Every website should connect to database to store and retrieve data or information stored in database that stores information about that website. WordPress is no different and is powered by a MySQL database back end. This database stores all of the data for your website, including your content, users, links, metadata, settings, and more. This chapter covers how data is stored, what data is stored, and how to work with that data in WordPress to help you build amazing websites.
WordPress Database Schema:
The fresh installation of WordPress contains 11 database tables and WordPress achievement itself on being very lightweight and the database is the foundation for this. The database structure is designed to be very minimal yet allow for endless flexibility when developing and designing for WordPress. To understand the database schema, it helps to view a database diagram, WordPress database structure and the tables created during a standard WordPress installation. Keep in mind that plugins and themes have the ability to create custom tables. WordPress Multi-site also creates additional tables so your WordPress database may contain more tables than just the default WordPress tables.
When a new major release of WordPress is launched, a few database changes are usually made. These changes are usually very minor, such as changing a table field data type or removing a field that is no longer in use. Backward compatibility is a major focus for the WordPress development community so any changes made to the database are highly scrutinized and will rarely affect active plugins and themes.
The table structure in WordPress is very consistent. Each table in your database contains a unique ID field, which is the primary key of the table. Each table also contains one or more indexes on fields, which improves the speed of data retrieval when executing queries against the data. As you saw in Chapter 5, each trip through the Loop in a theme is going to generate at least one, and perhaps several, queries to extract posts, pages, and their related metadata or comments.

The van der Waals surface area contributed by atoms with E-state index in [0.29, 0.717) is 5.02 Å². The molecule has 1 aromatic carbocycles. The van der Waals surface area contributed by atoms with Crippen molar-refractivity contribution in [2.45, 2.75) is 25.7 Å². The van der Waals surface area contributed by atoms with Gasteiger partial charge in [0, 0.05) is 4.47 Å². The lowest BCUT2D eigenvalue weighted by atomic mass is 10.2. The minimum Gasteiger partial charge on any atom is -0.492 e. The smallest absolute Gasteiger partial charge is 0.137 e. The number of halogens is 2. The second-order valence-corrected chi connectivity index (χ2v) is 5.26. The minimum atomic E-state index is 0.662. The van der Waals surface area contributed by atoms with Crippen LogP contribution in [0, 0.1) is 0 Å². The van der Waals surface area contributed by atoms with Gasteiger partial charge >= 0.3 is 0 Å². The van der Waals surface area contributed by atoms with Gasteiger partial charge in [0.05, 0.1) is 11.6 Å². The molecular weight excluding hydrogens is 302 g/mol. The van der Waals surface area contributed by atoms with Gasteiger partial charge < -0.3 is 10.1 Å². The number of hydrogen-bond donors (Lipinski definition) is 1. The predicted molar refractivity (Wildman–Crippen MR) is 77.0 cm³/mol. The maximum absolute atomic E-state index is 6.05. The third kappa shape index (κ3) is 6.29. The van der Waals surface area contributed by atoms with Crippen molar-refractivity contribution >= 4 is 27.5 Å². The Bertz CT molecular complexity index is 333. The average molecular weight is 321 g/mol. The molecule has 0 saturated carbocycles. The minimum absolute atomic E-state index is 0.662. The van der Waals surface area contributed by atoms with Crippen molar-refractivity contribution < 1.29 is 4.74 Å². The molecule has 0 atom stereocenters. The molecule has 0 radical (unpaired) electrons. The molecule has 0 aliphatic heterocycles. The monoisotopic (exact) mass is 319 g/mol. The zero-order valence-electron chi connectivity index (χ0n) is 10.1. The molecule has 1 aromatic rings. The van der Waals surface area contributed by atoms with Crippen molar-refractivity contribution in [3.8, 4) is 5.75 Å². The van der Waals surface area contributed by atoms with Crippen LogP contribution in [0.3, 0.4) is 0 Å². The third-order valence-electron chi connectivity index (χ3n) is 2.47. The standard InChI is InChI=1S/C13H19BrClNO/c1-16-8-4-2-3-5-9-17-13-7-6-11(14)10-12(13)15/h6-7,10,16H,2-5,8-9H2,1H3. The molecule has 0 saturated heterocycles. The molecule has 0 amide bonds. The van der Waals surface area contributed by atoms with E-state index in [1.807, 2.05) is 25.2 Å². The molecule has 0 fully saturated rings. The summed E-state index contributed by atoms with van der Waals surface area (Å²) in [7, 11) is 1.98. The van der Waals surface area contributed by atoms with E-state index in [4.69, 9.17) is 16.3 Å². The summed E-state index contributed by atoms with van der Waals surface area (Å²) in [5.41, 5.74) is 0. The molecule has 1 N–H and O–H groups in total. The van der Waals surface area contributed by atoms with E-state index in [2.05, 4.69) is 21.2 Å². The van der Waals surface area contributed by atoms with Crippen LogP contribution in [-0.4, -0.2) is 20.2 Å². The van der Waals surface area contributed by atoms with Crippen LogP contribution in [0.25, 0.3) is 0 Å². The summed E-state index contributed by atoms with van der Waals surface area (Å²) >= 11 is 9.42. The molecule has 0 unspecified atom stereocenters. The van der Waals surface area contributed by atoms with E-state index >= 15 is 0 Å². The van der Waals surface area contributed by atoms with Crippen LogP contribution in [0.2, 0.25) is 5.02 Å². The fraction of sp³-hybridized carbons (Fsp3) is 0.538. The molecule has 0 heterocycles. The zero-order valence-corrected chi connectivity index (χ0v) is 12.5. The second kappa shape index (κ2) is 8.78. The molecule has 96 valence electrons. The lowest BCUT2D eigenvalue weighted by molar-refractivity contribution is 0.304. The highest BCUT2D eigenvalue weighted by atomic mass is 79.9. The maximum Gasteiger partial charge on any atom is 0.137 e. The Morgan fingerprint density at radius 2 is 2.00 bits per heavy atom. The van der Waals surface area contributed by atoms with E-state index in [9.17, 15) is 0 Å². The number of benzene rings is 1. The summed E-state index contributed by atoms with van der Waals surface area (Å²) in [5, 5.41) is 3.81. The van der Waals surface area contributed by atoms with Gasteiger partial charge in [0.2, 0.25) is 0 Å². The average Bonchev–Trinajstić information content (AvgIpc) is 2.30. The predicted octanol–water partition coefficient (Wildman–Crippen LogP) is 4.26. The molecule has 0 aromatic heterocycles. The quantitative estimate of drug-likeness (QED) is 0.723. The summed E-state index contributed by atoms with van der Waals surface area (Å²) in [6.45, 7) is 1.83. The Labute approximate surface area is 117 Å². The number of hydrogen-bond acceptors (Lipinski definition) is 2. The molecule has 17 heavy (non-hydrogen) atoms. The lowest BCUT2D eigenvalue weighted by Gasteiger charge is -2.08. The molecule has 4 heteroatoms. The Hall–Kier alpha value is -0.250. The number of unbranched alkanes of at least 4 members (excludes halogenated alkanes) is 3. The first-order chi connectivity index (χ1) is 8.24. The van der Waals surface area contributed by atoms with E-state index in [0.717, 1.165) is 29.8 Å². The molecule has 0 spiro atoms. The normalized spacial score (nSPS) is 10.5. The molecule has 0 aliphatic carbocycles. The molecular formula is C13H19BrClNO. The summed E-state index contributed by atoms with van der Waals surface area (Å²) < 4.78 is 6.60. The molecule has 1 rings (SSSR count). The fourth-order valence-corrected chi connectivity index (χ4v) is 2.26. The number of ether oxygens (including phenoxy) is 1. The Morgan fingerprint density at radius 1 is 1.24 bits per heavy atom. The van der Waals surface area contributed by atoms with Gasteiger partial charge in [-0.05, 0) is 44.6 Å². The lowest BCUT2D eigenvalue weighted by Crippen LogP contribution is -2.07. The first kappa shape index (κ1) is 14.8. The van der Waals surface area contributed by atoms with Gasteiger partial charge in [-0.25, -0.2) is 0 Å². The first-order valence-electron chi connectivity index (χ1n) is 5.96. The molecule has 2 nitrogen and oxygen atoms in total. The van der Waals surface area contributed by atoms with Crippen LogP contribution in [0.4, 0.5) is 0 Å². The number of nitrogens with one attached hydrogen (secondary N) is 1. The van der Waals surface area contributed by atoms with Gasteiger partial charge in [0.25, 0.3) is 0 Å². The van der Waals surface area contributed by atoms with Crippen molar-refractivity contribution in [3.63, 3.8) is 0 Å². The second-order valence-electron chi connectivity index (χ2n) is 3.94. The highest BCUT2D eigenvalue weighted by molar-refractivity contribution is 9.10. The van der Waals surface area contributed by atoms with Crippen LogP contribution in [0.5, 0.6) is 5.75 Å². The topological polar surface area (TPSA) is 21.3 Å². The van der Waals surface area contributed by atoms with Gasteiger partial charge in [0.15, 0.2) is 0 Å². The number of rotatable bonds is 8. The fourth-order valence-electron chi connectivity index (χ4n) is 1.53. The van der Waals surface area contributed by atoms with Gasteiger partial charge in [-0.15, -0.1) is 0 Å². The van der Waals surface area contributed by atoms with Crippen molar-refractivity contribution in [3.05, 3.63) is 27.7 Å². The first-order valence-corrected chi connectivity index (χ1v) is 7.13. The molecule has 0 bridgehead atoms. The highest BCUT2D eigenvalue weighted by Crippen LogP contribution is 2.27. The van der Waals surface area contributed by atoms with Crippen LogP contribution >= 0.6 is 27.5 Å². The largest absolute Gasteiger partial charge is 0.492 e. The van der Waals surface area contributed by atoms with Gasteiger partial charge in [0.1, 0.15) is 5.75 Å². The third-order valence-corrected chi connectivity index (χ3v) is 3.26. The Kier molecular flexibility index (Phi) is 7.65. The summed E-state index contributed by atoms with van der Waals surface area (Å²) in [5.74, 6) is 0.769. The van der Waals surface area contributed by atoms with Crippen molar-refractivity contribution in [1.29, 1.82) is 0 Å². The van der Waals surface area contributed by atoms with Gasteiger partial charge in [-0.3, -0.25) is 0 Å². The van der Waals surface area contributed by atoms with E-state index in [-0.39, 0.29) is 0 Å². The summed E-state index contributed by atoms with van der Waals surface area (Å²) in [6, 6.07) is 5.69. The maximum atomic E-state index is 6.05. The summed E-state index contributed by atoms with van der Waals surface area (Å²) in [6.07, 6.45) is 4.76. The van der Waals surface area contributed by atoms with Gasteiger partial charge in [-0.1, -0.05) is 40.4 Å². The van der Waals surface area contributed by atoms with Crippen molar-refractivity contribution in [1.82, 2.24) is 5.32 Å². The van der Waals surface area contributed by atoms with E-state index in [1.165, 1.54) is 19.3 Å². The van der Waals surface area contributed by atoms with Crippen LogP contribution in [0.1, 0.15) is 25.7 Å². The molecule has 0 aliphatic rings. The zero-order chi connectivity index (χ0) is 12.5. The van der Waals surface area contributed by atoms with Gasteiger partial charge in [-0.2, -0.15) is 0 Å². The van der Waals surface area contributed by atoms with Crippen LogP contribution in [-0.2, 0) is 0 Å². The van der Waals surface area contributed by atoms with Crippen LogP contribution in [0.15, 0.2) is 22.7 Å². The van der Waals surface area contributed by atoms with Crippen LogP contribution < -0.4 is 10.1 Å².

The most important field in every table is the unique ID field. This field is not always named ID, but is an auto-increment field used to give each record in the table a unique identifier. For example, when you install fresh WordPress, a default post is created titled “Hello world!”. Because this is the first post created in the wp_posts table, the ID for this post is 1.
Each post is given a unique ID that can be used to load post-specific information and can also be used as the joining field against other tables in the database. There is one caveat to this, and that is post revisions, attachments, and custom post types. Each one of these entries is saved as a new record in the wp_posts table, so they each get their own unique ID, which means your published post IDs may not be sequential. For example, your first post may have an ID of 1, whereas your second post may have an ID of 15. It all depends on how many additional entries have been created between each post.
WordPress Database TABLE DETAILS:
11 database tables have been created for WordPress, Following is a list of those tables and details on what data they store:
1. wp_commentmeta — Contains all metadata for comments.
2. wp_comments — Contains all comments within WordPress. Individual comments are linked back to posts through a post ID.
3. wp_links — Contains all links added via the Link Manager section.
4. wp_options — Stores all website options defined under the Settings SubPanel. Also stores plugin options, active plugins and themes, and more.
5. wp_postmeta — Contains all post metadata (custom fields).
6. wp_posts — Contains posts of all types (default and custom post types), pages, media records, and revisions. Under most circumstances, this is the largest table in the database.
7. wp_terms — Contains all taxonomy terms defined for your website, mapping their text descriptions to term numbers that can be used as unique indexes into other tables.
8. wp_term_relationships — Joins taxonomy terms with content, providing a membership table. It maps a term such as a tag or category name to the page or post that references it.
9. wp_term_taxonomy — Defines the taxonomy to which each term is assigned. This table allows you to have categories and tags with the same name, placing them in different named taxonomies.
10. wp_users — Contains all users created in your website (login, password, e-mail).
11. wp_usermeta — Contains metadata for users (first/last name, nickname, user level, and so on).
Each database table has a specific purpose within WordPress. The next section breaks down some of the more common tables and looks at some examples of working with each.